INJURY, surgery, recovery, resurgence.
It’s a step-by-step process heading in the right direction for New Zealand BMX champion Nick Fox as he continues to be driven by an unyielding determination to reach the ultimate sporting stage — the Olympic Games.
The Auckland-based Gisborne man is in the United States preparing for the UCI world championships at Rock Hill, South Carolina, at the end of the month.
He is no stranger to America, having competed and trained there extensively in his career.
But this time he goes in as the New Zealand elite men’s champion and with a clear vision of what he needs to do to stay on track for Tokyo 2020.
“I have the next three years of my life planned and have a pathway set of where I want to be,” the 23-year-old told The Herald this week.
Rewind to the start of last year, however, and Fox then was a far cry from Fox now.
In 2015, he spent three months recovering from a dislocated right shoulder suffered in a crash. It left him with “stretched” ligaments in the shoulder.
Worse was to come. During a camping trip to Lake Waikaremoana in early January 2016, Fox fell from a ski biscuit being towed on the lake — “like I had hundreds of times before” — and dislocated his shoulder again.
This time the ligaments were torn from the bone.
In February last year, he had surgery to reattach the ligaments and faced what he described as a “daunting” recovery period of eight to 10 months.
“The thought of quitting BMX racing was certainly in my head.”
Not for long.
“I knew I had unfinished business. I moved to Auckland to take up a role as a club coach for East City BMX, which happened to be directly across the road from the rooms of my surgeon and physio.
“By July 2016 I was back riding the bike. By October I had done all the work for my shoulder rehab. I began a trip to the USA to do a training block and to take part in my first race in over 12 months.”
It was a case of diving back into the sport at the deep end — the USA BMX Grand Nationals, one of the biggest races on the USA pro circuit.
“I went in feeling confident. I ended up making the final and finished eighth … one of the biggest results of my career so far.”
Fox returned to New Zealand for more racing and also headed over the Tasman for the Australian pro series.
The season-opener was in Nerang, Queensland, where he picked up second and third placings, followed by an eighth in Shepparton, Victoria, and a fifth in Cairns.
“The level of racing in Australia was extremely high and set me up perfectly for the New Zealand national championships at Easter.
“I had not raced at the national champs since 2013 due to injury but this time I was 100 percent sure I could win if I rode to the level I knew I could.”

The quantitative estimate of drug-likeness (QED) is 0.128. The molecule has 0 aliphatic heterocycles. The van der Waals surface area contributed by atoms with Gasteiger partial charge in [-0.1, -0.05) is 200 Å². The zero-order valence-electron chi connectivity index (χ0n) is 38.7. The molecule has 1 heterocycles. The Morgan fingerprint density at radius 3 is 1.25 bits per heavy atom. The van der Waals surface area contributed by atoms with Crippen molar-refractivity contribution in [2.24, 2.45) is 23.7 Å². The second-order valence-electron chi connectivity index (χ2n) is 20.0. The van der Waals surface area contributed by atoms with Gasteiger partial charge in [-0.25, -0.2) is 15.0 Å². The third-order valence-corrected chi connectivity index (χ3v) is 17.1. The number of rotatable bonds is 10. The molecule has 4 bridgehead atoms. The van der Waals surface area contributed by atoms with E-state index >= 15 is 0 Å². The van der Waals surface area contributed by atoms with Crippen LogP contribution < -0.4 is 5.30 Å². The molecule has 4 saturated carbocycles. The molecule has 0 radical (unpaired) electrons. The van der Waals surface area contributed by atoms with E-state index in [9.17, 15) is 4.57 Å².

Fox had two first placings and a second in qualifying, which earned him an inside lane selection for the elite men’s final.
“I was able to pull out one of my best starts of the day and led from start to finish, picking up my first New Zealand national title.”
He has a world age-group title to his name (15-to-16-year boys’ cruiser class in 2009) but had never won a New Zealand title, finishing second or third “about eight times”.
“So the elite title was not only my first, but I believe the first elite title won by a Gisborne BMX racer.”
That milestone, and his form leading up to the nationals, earned him selection for the New Zealand elite team for the world championships.
“I had not been able to race for New Zealand at the world championships since 2012 and it was a major goal of mine when I embarked on my recovery in 2016.”
Following his training at Rock Hill, Fox will head to Florida to continue training, then return to Rock Hill for the worlds at the end of the month. The elite races will be run over one day.
The short-term focus is the worlds but there is a carrot in the form of five rings looming large in the background.
“I have ambitions to make the 2020 Olympics and compete for more world titles in the future. I’m well aware that I have limited time left in the sport before ‘real life’ takes over, and I want to do everything I can to reach my goals.”
Vital to that is the ongoing issue of funding.
“In 2017, Cycling New Zealand cut the BMX high-performance programme. I hadn’t been a part of it since 2013 but I was fighting to get back in.
“It means the only funding is for current riders who are carded athletes or identified as development athletes. I sit in an awkward middle position where I don’t currently have the results needed to be carded (top 16 in the world) but I am not identified as being a development athlete.
“I have to rely on my own income from coaching and still, to a large extent, the help of my parents (David and Caroline) for major campaign trips.
“I have had a considerable amount of help from East City BMX Club, helping me apply for funding for international flights, but this only covers a small portion of what I need.
“It is a daunting task figuring out how I am going to come up with it.”
But he battles on, inspired by an Olympic goal and answering the question many talented sportspeople never did . . . “what if”.
“I know I would regret it for the rest of my life if I gave up, coming so close to where I want to be.”